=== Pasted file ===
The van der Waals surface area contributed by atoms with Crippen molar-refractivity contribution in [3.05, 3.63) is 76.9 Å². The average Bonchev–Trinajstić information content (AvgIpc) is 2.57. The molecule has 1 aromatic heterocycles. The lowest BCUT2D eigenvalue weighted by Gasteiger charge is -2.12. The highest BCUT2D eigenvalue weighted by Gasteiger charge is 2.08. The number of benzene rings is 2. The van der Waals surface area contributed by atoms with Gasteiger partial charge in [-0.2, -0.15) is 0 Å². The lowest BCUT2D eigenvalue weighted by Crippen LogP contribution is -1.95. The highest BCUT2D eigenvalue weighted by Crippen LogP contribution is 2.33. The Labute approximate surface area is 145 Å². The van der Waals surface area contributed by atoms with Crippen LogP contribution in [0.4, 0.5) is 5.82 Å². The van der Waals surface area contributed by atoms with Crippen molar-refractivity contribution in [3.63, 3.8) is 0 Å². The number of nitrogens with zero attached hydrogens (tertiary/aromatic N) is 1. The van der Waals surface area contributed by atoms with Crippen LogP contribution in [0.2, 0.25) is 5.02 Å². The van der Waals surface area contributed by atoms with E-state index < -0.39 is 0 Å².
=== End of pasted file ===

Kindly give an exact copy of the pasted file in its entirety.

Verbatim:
The van der Waals surface area contributed by atoms with Crippen molar-refractivity contribution in [3.05, 3.63) is 76.9 Å². The average Bonchev–Trinajstić information content (AvgIpc) is 2.57. The molecule has 1 aromatic heterocycles. The lowest BCUT2D eigenvalue weighted by Gasteiger charge is -2.12. The highest BCUT2D eigenvalue weighted by Gasteiger charge is 2.08. The number of benzene rings is 2. The van der Waals surface area contributed by atoms with Gasteiger partial charge in [-0.2, -0.15) is 0 Å². The lowest BCUT2D eigenvalue weighted by Crippen LogP contribution is -1.95. The highest BCUT2D eigenvalue weighted by Crippen LogP contribution is 2.33. The Labute approximate surface area is 145 Å². The van der Waals surface area contributed by atoms with Crippen LogP contribution in [0.4, 0.5) is 5.82 Å². The van der Waals surface area contributed by atoms with Crippen molar-refractivity contribution in [3.63, 3.8) is 0 Å². The number of nitrogens with zero attached hydrogens (tertiary/aromatic N) is 1. The van der Waals surface area contributed by atoms with Crippen LogP contribution in [0.2, 0.25) is 5.02 Å². The van der Waals surface area contributed by atoms with E-state index < -0.39 is 0 Å².